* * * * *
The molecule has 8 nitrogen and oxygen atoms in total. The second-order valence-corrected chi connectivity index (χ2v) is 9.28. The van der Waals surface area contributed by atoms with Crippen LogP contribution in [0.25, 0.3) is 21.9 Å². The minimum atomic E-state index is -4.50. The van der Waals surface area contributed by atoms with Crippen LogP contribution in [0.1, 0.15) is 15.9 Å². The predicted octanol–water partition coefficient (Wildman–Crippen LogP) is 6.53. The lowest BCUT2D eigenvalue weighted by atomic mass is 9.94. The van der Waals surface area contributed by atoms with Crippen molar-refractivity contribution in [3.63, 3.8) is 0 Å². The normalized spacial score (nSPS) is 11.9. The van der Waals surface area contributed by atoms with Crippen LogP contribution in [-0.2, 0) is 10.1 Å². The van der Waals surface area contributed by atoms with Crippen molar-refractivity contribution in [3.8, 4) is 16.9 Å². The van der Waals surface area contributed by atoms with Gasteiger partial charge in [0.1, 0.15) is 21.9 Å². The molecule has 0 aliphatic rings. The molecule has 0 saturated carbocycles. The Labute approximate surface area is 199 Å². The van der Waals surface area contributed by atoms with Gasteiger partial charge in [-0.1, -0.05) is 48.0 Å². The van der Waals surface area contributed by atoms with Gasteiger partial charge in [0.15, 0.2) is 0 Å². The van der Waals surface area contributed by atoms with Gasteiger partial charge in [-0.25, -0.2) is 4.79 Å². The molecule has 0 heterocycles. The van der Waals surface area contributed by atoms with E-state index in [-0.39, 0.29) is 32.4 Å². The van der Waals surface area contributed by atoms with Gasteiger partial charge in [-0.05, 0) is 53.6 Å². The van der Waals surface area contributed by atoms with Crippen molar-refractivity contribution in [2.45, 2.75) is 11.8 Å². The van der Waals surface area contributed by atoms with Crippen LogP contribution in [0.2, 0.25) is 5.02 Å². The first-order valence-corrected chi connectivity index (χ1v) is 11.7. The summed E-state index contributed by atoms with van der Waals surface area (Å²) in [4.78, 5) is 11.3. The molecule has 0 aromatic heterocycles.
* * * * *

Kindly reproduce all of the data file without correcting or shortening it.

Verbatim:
The molecule has 8 nitrogen and oxygen atoms in total. The second-order valence-corrected chi connectivity index (χ2v) is 9.28. The van der Waals surface area contributed by atoms with Crippen LogP contribution in [0.25, 0.3) is 21.9 Å². The minimum atomic E-state index is -4.50. The van der Waals surface area contributed by atoms with Crippen LogP contribution in [0.1, 0.15) is 15.9 Å². The predicted octanol–water partition coefficient (Wildman–Crippen LogP) is 6.53. The lowest BCUT2D eigenvalue weighted by atomic mass is 9.94. The van der Waals surface area contributed by atoms with Crippen molar-refractivity contribution in [3.63, 3.8) is 0 Å². The normalized spacial score (nSPS) is 11.9. The van der Waals surface area contributed by atoms with Crippen LogP contribution in [-0.2, 0) is 10.1 Å². The van der Waals surface area contributed by atoms with Crippen molar-refractivity contribution in [3.8, 4) is 16.9 Å². The van der Waals surface area contributed by atoms with Gasteiger partial charge in [0.1, 0.15) is 21.9 Å². The molecule has 0 aliphatic rings. The molecule has 0 saturated carbocycles. The Labute approximate surface area is 199 Å². The van der Waals surface area contributed by atoms with Gasteiger partial charge in [-0.1, -0.05) is 48.0 Å². The van der Waals surface area contributed by atoms with Gasteiger partial charge in [0.15, 0.2) is 0 Å². The van der Waals surface area contributed by atoms with Gasteiger partial charge in [-0.25, -0.2) is 4.79 Å². The molecule has 0 heterocycles. The van der Waals surface area contributed by atoms with E-state index in [-0.39, 0.29) is 32.4 Å². The van der Waals surface area contributed by atoms with Gasteiger partial charge in [-0.05, 0) is 53.6 Å². The van der Waals surface area contributed by atoms with Crippen molar-refractivity contribution in [2.45, 2.75) is 11.8 Å². The van der Waals surface area contributed by atoms with Crippen LogP contribution in [0.2, 0.25) is 5.02 Å². The first-order valence-corrected chi connectivity index (χ1v) is 11.7. The summed E-state index contributed by atoms with van der Waals surface area (Å²) in [4.78, 5) is 11.3. The molecule has 0 aromatic heterocycles.